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Jurassic Park III
Reviewed by Kenn McCracken, ©

Format: Movie
By:   Joe Johnston
Genre:   Science Fiction / Action / Suspense
Released:   July 2001
Review Date:  
RevSF Rating:   4/10 (What Is This?)

Well, at least it isn't The Lost World.

I tried to do everything possible to free my mind of expectations and hopes so as not to be disappointed. At this moment in time, I can't imagine how horrible the film would have been if I had been looking forward to it. On some levels, admittedly, this is the formula for summer blockbuster: big screen effects, action and adventure, stars, chases, and a little humor thrown in for good measure. On all the other levels, though, one thing comes through clearly: we've seen this before. A lot.

This is the first of the Jurassic Park franchise not to be helmed by Steven Spielberg (he acts only as executive producer this time around) nor written or conceived by Michael Crichton. Instead, it was penned by a newcomer and the authors of 1999's excellent Election, and directed by Joe Johnston, whose previous efforts include Jumanji and Honey, I Shrunk the Kids. On this level, though not everything works, there's at least a fresh perspective, badly needed after The Lost World (or Godzilla, as it is sometimes known).

Jeff Goldblum's Ian Malcolm is gone from the cast, but returning are Sam Neill as Dr. Alan Grant and Laura Dern as Dr. Ellie Satler (the latter in a brief but conveniently pivotal role). Neill has returned to his work as a paleontologist, studying the velociraptor from afar, vowing never to go back to Isla Nubar - hesitating, even, to discuss the Jurassic Park incident. Enter Tea Leoni and William Macy as Amanda and Paul Kirby, who hire Neill to give them a guided tour (from the air only, they assure him) of neighboring Isla Sorna, offering him badly needed money for the trip. Neill is so badly in need of funding for his research that he agrees, and - well, you can probably guess what happens next. In fact, you might be able to accurately predict the entire 85 minutes of the movie without much effort - the thirteen-year-olds in the theater with me did.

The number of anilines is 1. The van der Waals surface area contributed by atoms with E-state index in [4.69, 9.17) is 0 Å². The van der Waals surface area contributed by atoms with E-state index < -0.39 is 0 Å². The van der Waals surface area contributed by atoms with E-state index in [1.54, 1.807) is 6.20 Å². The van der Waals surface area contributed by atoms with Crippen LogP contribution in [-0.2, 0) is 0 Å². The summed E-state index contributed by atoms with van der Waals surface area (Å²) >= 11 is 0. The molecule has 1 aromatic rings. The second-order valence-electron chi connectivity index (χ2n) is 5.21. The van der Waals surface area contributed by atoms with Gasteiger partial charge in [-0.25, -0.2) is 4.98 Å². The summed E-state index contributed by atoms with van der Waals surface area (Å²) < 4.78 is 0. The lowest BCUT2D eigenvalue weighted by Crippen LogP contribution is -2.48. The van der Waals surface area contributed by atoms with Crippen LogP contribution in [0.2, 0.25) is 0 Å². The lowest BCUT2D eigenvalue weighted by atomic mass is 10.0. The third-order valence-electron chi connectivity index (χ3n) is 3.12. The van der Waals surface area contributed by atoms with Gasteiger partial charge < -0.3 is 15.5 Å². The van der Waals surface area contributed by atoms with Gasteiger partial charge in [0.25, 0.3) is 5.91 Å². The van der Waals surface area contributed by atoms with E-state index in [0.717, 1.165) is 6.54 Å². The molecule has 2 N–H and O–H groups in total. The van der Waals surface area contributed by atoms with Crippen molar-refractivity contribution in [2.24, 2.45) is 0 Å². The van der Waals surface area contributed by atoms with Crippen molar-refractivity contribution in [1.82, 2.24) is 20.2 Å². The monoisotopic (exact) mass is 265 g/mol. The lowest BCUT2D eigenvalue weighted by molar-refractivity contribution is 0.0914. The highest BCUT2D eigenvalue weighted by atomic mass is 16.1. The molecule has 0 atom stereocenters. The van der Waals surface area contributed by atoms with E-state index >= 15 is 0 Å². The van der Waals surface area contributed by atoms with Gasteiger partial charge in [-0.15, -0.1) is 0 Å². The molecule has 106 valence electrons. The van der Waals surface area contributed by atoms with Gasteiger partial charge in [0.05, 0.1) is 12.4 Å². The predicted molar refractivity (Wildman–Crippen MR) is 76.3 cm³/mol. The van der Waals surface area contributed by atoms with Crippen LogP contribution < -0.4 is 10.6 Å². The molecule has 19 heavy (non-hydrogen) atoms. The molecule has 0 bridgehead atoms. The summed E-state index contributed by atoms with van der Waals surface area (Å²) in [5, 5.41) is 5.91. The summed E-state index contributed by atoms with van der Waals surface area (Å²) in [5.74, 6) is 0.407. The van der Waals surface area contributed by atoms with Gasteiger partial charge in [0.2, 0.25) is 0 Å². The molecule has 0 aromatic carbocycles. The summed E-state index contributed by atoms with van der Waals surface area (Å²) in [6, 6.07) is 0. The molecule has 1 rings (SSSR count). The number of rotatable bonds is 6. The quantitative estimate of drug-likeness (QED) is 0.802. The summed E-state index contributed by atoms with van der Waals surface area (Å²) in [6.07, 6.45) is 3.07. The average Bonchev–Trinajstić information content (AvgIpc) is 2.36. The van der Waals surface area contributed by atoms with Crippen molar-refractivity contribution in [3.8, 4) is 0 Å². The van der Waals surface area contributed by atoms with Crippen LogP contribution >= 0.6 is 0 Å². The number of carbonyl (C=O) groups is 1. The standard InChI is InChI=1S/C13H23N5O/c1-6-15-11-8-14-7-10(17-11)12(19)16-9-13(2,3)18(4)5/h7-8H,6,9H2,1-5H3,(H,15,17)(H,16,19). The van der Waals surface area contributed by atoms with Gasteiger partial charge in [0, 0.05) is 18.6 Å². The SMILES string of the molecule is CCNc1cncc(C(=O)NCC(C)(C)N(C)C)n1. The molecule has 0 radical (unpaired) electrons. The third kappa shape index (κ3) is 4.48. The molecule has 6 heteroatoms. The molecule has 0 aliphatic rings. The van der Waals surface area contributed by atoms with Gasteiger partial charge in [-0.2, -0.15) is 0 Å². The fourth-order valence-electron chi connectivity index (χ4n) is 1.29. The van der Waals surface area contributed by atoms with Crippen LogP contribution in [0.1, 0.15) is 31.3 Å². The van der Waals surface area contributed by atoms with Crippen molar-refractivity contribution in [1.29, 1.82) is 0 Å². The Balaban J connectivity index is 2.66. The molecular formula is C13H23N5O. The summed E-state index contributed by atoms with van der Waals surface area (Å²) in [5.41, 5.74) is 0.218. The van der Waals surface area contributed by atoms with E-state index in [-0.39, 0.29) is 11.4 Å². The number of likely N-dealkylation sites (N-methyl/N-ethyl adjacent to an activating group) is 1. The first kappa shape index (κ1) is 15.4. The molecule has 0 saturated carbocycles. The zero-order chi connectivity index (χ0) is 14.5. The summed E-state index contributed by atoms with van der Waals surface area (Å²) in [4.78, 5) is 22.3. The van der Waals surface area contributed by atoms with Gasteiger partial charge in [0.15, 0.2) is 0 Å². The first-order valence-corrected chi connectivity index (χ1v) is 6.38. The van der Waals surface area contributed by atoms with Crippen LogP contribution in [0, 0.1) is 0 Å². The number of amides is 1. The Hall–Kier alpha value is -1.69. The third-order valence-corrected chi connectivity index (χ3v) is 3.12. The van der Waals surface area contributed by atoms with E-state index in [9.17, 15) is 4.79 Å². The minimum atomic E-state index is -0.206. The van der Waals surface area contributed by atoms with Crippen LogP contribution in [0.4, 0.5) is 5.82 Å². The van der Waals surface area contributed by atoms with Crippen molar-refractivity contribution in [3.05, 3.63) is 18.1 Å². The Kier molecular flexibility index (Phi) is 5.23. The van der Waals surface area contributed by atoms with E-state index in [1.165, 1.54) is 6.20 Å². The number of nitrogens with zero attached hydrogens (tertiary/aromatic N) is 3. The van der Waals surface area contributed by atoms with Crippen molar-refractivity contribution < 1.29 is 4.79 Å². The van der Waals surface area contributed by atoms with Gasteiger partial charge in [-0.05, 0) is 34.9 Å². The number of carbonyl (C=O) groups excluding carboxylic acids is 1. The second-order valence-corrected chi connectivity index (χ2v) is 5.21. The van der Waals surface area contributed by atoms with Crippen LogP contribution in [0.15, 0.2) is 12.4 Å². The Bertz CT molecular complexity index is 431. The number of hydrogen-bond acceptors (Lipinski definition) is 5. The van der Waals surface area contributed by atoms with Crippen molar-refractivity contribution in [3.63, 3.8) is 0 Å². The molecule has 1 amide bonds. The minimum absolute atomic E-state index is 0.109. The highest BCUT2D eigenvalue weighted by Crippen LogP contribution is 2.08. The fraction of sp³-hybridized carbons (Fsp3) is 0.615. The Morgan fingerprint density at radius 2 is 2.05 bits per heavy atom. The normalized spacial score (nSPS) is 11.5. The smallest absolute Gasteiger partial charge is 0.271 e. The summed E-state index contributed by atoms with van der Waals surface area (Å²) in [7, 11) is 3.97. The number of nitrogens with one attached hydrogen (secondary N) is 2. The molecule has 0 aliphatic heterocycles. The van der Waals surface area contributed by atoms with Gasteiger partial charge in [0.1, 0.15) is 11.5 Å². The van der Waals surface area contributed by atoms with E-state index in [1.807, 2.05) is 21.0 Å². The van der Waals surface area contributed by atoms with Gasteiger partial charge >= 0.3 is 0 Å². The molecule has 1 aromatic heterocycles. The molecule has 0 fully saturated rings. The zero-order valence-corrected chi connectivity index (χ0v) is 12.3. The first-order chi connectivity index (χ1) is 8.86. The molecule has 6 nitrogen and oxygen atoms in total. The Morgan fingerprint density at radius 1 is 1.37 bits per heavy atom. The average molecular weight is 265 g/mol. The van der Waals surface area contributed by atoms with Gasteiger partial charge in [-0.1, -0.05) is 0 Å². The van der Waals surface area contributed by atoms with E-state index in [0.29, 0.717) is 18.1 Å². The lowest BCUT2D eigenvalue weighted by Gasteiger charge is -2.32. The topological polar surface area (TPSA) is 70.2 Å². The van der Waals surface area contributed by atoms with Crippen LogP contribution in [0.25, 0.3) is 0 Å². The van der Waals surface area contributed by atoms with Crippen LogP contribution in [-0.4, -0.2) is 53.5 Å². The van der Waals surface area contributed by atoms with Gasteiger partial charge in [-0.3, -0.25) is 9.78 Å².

I suppose it's possible that Hollywood is thinking with its eyes no further than the bank, because they sure don't make summer blockbusters like they used to. The actors all seem to be going through the motions, nothing more, and frankly it's a sad day indeed when William Macy's talents are wasted like they are. The only stand out star of the film is Trevor Morgan as fourteen-year-old Eric Kirby; his presentation is a great blend of teenaged bravado and scared kid.

The action and humor both seem as predictable and uninspired as the cast. Similar sequences can be found in both previous Jurassics, substituting an airplane fuselage for a camper and a boat for a car. There are a few moments of shock, thanks mostly to Stan Winston's amazingly talented team (responsible for the dinosaurs) as well as the sound designers. As good as they did, though, even the dinosaurs can't save the film - hell, even Discovery has dinosaurs now, and that two hours won't cost you $8.

The film tries to pick up the groove of the original; mostly, though, the film slides through from beginning to end, shooting subtle but caustic references at the sequel but not faring much better in the end.. It sends you some humor (little of which is worthwhile), a lot of scares (few of which actually work), and some chase scenes and clever escapes (by clever, I mean used previously). Perhaps the worst thing is the blatant opening for yet another sequel in the closing moments - prior scenes in the movie call for a little fear from the characters, but what we get is calm explanation.

Maybe they were just happy to be going home.

Kenn McCracken is Comics Editor for RevolutionSF.

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